• I won’t argue that there’s no inherent difference between the minds of men and women, but only that these differences aren’t pronounced or universal enough to merit any societal response. As for the gender binary issue, that would seem to be justifying my own point- but could you expound a bit more on what you mean by it?

  10. Thomas Heurlin

    Well, you’re better than most feminists, you don’t scream accusations, you bring up valid arguments which I respect but partly disagree with. (The argument itself, not the bringing up part.

  11. My problem with this is that to me it looks like a another case of self-segregation in our society. I’ve read the comments and yeah, ok, so it’s really about being a good “Man” as opposed to a “boy”, and about what makes a adult man. But why not be about being a good adult as opposed to a child? Being a good grown up? About being mature? This is simply a human thing. By placing things in the context of “men over boys” it still makes it look like that the things they talk about are exclusive to men.

    I believe this segregation is what’s ruining our society. The day any child can go into a toy isle and feel comfortable picking up any toy and feeling like any toy is appropriate for them (except by reasons of age), and that they can go to school and share those toys with both male and female friends who share their interest, is the day enough progress will have been made. Such kids will be more likely to go on to become adults who all understand and get along with each-other much better… adults who feel less insecure and more free and comfortable in the eyes of society regardless of what they do.

  12. The reason this website is “for men,” and so many other websites and ideas are popping up “for men,” is because men’s place in society has been incredibly fuzzy and ambiguous. Young boys grow up not knowing what they should do or be as a man. Women have made drastic progress in society actually fairly recently, and even more recently (in the past 5 or 10 years) we have seen women actually surpassing men in academics, many careers, and even young women out-earning young men. And yet the media doesn’t portray these advancements on the part of women very much and the vast majority is still led to believe that women are oppressed and/or disadvantaged. Don’t get me wrong– both sexes are disadvantaged in different ways. But young men are not seeing the world that the media and the feminist narrative is describing. Furthermore, even younger men, and young boys, have no male role models to look up to as someone to emulate. What does it mean to be a man in today’s society? Throughout history, it doesn’t matter what culture or time period you look at, the transition between boyhood to manhood was something that needed to be proven, whether through brave acts of courage or through military service or through becoming a provider. Womanhood was always simply a matter of physically maturing, but as a man you had to exemplify in some way that you are no longer a boy.

    And yet now the culture has changed, the world has changed, gender norms have changed, and while women have benefited in many ways similar changes have not been implemented or made for men. THAT is why so many men’s communities and sites and personal development are springing up. Because at the end of the day these sites aren’t so much about men as they are about masculinity. Men have no clue how to access their masculine sides. They don’t know what masculinity is or means or what it means to be a man. That is why the pickup and seduction community thrives (for better or for worse). Because men are looking for male role models more than ever before. That is why MGTOW is a thing now, also– because in today’s crazy society, where do men even fit in anymore? And that is why “Art of Manliness” has come up as well. Boys do not know what it means to be men. Teaching “children” to become “adults” is important as well, but each person, in becoming an adult, must balance the femininity and masculinity in their lives, and websites like this are men’s silent yet urgent reclaiming of their masculine sides. With that said, if a woman wants to read it and learn from it– more power to her. But don’t try to demean or condemn perfectly healthy and respectable communities like this which are necessary at this point in time for young boys learning to become men and using capable male role models to do so. It’s healthy, it’s respectful, and it’s in no way misogynistic– THIS is the “positive masculinity” that FEMINISTS have been calling for. Young boys NEED male role models. A young girl might look up to Sylvia Plath, but a young boy won’t be able to identify with her experiences. They really do need strong male role models now more than ever. Please don’t take that away from us.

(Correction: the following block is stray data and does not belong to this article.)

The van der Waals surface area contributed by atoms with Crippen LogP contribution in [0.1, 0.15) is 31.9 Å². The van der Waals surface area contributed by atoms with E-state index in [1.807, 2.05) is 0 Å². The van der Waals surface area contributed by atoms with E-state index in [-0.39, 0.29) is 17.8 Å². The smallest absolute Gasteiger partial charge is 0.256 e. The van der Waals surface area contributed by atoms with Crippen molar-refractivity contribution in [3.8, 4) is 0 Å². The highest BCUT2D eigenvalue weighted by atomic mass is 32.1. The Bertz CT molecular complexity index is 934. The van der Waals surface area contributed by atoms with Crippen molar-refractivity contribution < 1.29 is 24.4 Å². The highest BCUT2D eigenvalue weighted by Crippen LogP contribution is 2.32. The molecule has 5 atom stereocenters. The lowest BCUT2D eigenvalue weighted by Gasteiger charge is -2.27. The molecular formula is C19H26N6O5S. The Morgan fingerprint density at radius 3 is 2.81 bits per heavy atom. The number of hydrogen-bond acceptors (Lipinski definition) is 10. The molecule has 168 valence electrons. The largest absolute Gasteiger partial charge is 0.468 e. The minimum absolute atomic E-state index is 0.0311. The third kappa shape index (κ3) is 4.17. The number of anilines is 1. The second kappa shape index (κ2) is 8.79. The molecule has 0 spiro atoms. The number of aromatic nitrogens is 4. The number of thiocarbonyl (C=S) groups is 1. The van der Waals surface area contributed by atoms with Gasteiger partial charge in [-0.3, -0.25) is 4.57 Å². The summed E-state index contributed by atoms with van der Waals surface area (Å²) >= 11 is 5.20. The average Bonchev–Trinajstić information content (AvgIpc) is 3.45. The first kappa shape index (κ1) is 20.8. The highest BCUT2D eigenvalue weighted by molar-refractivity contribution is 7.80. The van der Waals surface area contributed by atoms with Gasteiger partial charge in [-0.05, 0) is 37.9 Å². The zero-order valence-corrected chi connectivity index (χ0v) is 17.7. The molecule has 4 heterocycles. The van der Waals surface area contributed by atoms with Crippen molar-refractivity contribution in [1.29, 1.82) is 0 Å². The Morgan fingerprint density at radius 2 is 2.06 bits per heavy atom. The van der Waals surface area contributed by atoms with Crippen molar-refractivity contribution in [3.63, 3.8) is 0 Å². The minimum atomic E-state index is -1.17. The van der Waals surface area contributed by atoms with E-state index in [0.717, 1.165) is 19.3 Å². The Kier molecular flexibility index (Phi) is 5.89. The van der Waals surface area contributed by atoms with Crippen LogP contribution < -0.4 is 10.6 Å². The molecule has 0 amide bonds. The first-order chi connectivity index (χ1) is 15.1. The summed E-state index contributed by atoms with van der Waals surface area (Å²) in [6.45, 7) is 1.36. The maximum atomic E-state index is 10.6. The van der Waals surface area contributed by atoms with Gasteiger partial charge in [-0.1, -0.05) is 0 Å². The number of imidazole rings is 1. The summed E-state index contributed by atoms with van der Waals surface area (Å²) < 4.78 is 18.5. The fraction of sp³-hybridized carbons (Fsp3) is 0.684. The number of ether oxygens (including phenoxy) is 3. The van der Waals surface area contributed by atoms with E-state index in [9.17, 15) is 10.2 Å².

• Nobody is demeaning A. It is true that men don’t have role model and men are lagging. This is because men are still obsessed with manliness and masculinity. Reverting to lost art of manliness is not a solution. It’s, in fact, the problem. It sends a message that men who adhere to standards defined by society or other men are “men “. Those who deviate from these rules are made to feel lesser. Men are still looking for a purpose within the confines of “masculinity”, when masculinity and femininity hold little value.
      Men should be taught to listen to inner voice than blindly following advice from charismatic men. Men need to be psychologically independent. In many cases, men who blindly follow “role model” become useful tools for terrorist leaders and dictators.

  13. The author of this article makes a very subtle fallacy regarding what the contents of the Art of Manliness is trying to convey. Many people misunderstand it’s sole purpose. It is not to distinguish men from women, but to help propagate men from from boys. Which if you haven’t been paying attention, we need a lot more of these days. Strength and honor.